#CharlieMike, grief, Grief Milestones, guilt, Life After Loss, Rebuilding, survivors guilt, Uncategorized

Five Things I Learned In My First 6 Months as a Widow

6 Months…

  • 15,724,800 seconds
  • 262,080 minutes
  • 4368 hours
  • 182 days
  • 26 weeks
  • 49.86% of 2018

It feels like its been so long, and yet, I remember that day like it just happened. It rips my heart out over and over again. Its been the most painstaking 6 months of my life, but everyday I get a little stronger. I wish there was a manual for all this, like when I walked down the long cold hall of the hospital that night without my husband that they would have handed me a magical guide that told me what the next 6 months would look like. Of course, that is not how this works, that’s not how any of this works. There have been several times in my life when I wished this, and looking back I made it through every single one, and I’m stronger for it. As I write this, I am sitting in the airport, on the second leg of my impromptu vacation because I thought if I ran away I could skip July, its not working. I didn’t have a manual, so I thought I’d share a couple things that I have learned in the last 6 months. Hopefully it can help someone else.

 

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  1. Grief can make you do some really crazy things, things you never imagined yourself doing, things that other people probably think you are out of your mind for.  Let me give you a full picture of my current situation; I am sitting in an airport, on the second leg of an impromptu vacation, wrapped in a blanket that is very generously sprayed in the cologne of my husband. I remember the night this became a thing, I was on the phone with a friend and my daughter had gone into my bedroom and pulled a t-shirt out of Daddy’s drawer like she always did, but this time she sprayed his cologne. I walked out of the room I was in and the whole house smelled like him. It caught me off guard. I couldn’t breathe, it consumed me. I got upset with her, I didn’t mean to but it was my reaction, she didn’t know it would upset me. I didn’t expect to smell him like that. It made me cry, and then it made me feel close to him. And then I got mad because that was all the cologne we had and she just sprayed a ton of it. I panicked, and I ordered a lifetime supply, thanks Amazon. The next day I felt a little buyers remorse because that was weird. The list goes on for days, but just know that if it brings you some comfort in that moment, do it.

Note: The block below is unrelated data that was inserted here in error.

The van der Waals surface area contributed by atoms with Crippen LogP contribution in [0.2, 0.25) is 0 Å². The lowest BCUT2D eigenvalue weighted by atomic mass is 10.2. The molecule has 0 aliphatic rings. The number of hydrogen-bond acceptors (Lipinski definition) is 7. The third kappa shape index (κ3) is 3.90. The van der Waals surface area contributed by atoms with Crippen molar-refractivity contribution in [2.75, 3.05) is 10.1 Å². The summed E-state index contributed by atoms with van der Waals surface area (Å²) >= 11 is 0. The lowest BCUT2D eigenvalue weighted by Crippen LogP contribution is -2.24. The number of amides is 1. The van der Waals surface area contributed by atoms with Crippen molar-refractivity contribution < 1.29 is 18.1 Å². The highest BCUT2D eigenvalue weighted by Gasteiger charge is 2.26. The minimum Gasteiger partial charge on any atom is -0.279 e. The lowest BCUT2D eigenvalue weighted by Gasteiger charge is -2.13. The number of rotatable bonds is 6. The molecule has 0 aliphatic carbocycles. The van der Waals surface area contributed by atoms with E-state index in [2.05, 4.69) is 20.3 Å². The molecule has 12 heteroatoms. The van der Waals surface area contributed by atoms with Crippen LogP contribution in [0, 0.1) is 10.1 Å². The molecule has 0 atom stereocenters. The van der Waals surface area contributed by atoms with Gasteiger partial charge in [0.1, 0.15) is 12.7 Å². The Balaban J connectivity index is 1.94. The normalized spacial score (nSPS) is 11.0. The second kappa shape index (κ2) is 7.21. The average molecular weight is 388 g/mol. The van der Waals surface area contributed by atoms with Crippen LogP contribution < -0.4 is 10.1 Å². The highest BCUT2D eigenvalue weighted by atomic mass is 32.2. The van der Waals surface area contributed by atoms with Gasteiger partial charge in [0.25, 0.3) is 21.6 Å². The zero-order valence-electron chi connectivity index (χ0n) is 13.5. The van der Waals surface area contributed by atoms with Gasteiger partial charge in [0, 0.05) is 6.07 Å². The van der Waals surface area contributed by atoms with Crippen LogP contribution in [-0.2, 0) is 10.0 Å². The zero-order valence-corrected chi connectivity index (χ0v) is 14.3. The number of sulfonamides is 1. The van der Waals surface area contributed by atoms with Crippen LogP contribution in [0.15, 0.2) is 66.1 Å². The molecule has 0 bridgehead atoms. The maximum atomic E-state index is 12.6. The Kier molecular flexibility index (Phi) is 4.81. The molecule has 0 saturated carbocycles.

2. You absolutely CANNOT do it all on your own. Surprise. I have had to ask for help. My super human abilities only go so far apparently. I am about as stubborn as they come, I like to do things on my own, I like the sense of accomplishment, and you could probably say I like to learn things the hard way, this is one of those things. In order for me to function, I have had to ask for help. I had to ask people to cut down trees, and figure out my child locks, and help me remember things. I have had to have help with simple things, and complicated things. Grief has a way of making the smallest task seem huge, and the biggest things seem not important, sometimes you need outside perspective. Accept help, ask for help, its crucial.

3. You are Not the same person you were, and you never will be. This was a hard lesson to learn for me, I hold myself to an incredibly high standard, and I am not meeting it. The person I have become is a little bit unreliable, a little bit angry, she’s unsure of herself, and then moments later she is as sure as they come. The person I have become doesn’t quite know where she fits. I am no longer part of a couple, and yet, I don’t consider myself single either. Single but not available? No, thats not it either. I am Nate’s wife, but what does that mean now?  Somedays I want to talk, and others I don’t. That old person, that old life, it’s not coming back, and in order to begin to find some happiness, we have to let go of the idea that we could ever possibly be the same after going through something so devastating.